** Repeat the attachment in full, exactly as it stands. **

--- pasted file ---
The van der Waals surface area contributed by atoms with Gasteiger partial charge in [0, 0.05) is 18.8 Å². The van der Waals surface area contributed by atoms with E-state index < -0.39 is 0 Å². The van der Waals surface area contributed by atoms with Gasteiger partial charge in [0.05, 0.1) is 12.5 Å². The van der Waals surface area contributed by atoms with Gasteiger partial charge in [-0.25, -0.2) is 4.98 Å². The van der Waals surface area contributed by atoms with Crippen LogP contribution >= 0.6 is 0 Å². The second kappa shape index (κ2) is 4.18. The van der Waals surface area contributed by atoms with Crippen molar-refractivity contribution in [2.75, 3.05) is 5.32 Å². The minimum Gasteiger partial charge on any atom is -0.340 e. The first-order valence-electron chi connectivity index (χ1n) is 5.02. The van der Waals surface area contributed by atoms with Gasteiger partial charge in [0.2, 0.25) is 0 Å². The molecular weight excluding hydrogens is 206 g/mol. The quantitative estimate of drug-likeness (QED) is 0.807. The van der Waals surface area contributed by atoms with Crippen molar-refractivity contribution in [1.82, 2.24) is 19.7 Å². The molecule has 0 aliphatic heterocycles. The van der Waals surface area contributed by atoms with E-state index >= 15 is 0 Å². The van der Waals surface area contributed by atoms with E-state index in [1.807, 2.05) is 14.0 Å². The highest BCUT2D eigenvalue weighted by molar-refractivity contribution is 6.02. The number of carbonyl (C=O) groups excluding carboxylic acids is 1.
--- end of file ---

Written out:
The van der Waals surface area contributed by atoms with Gasteiger partial charge in [0, 0.05) is 18.8 Å². The van der Waals surface area contributed by atoms with E-state index < -0.39 is 0 Å². The van der Waals surface area contributed by atoms with Gasteiger partial charge in [0.05, 0.1) is 12.5 Å². The van der Waals surface area contributed by atoms with Gasteiger partial charge in [-0.25, -0.2) is 4.98 Å². The van der Waals surface area contributed by atoms with Crippen LogP contribution >= 0.6 is 0 Å². The second kappa shape index (κ2) is 4.18. The van der Waals surface area contributed by atoms with Crippen molar-refractivity contribution in [2.75, 3.05) is 5.32 Å². The minimum Gasteiger partial charge on any atom is -0.340 e. The first-order valence-electron chi connectivity index (χ1n) is 5.02. The van der Waals surface area contributed by atoms with Gasteiger partial charge in [0.2, 0.25) is 0 Å². The molecular weight excluding hydrogens is 206 g/mol. The quantitative estimate of drug-likeness (QED) is 0.807. The van der Waals surface area contributed by atoms with Crippen molar-refractivity contribution in [1.82, 2.24) is 19.7 Å². The molecule has 0 aliphatic heterocycles. The van der Waals surface area contributed by atoms with E-state index >= 15 is 0 Å². The van der Waals surface area contributed by atoms with E-state index in [1.807, 2.05) is 14.0 Å². The highest BCUT2D eigenvalue weighted by molar-refractivity contribution is 6.02. The number of carbonyl (C=O) groups excluding carboxylic acids is 1.